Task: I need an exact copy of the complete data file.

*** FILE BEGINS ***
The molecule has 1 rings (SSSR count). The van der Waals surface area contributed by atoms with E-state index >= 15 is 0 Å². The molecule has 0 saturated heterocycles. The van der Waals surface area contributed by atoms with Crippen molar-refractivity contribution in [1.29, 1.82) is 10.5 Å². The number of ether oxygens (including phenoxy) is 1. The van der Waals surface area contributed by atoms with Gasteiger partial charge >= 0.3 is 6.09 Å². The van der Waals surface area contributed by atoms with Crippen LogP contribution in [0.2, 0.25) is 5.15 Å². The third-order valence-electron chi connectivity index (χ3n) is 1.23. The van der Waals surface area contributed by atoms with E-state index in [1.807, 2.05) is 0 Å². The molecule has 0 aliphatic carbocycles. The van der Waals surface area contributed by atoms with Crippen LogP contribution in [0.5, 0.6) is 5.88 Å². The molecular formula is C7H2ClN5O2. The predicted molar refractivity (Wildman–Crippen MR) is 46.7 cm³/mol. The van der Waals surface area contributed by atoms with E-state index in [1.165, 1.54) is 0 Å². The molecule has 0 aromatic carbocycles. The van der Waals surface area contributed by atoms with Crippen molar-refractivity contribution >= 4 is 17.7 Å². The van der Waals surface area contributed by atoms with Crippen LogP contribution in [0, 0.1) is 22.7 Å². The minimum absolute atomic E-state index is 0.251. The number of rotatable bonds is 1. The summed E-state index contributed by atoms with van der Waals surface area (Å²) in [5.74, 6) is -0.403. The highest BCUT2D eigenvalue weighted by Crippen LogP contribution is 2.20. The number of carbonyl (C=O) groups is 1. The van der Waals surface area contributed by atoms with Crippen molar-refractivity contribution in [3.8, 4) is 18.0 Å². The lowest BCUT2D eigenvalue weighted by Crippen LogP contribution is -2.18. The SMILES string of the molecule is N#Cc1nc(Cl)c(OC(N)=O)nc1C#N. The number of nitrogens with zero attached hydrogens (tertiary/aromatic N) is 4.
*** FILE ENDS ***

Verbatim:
The molecule has 1 rings (SSSR count). The van der Waals surface area contributed by atoms with E-state index >= 15 is 0 Å². The molecule has 0 saturated heterocycles. The van der Waals surface area contributed by atoms with Crippen molar-refractivity contribution in [1.29, 1.82) is 10.5 Å². The number of ether oxygens (including phenoxy) is 1. The van der Waals surface area contributed by atoms with Gasteiger partial charge >= 0.3 is 6.09 Å². The van der Waals surface area contributed by atoms with Crippen LogP contribution in [0.2, 0.25) is 5.15 Å². The third-order valence-electron chi connectivity index (χ3n) is 1.23. The van der Waals surface area contributed by atoms with E-state index in [1.807, 2.05) is 0 Å². The molecule has 0 aliphatic carbocycles. The van der Waals surface area contributed by atoms with Crippen LogP contribution in [0.5, 0.6) is 5.88 Å². The molecular formula is C7H2ClN5O2. The predicted molar refractivity (Wildman–Crippen MR) is 46.7 cm³/mol. The van der Waals surface area contributed by atoms with E-state index in [1.165, 1.54) is 0 Å². The molecule has 0 aromatic carbocycles. The van der Waals surface area contributed by atoms with Crippen molar-refractivity contribution >= 4 is 17.7 Å². The van der Waals surface area contributed by atoms with Crippen LogP contribution in [0, 0.1) is 22.7 Å². The minimum absolute atomic E-state index is 0.251. The number of rotatable bonds is 1. The summed E-state index contributed by atoms with van der Waals surface area (Å²) in [5.74, 6) is -0.403. The highest BCUT2D eigenvalue weighted by Crippen LogP contribution is 2.20. The number of carbonyl (C=O) groups is 1. The van der Waals surface area contributed by atoms with Crippen molar-refractivity contribution in [3.8, 4) is 18.0 Å². The lowest BCUT2D eigenvalue weighted by Crippen LogP contribution is -2.18. The SMILES string of the molecule is N#Cc1nc(Cl)c(OC(N)=O)nc1C#N. The number of nitrogens with zero attached hydrogens (tertiary/aromatic N) is 4.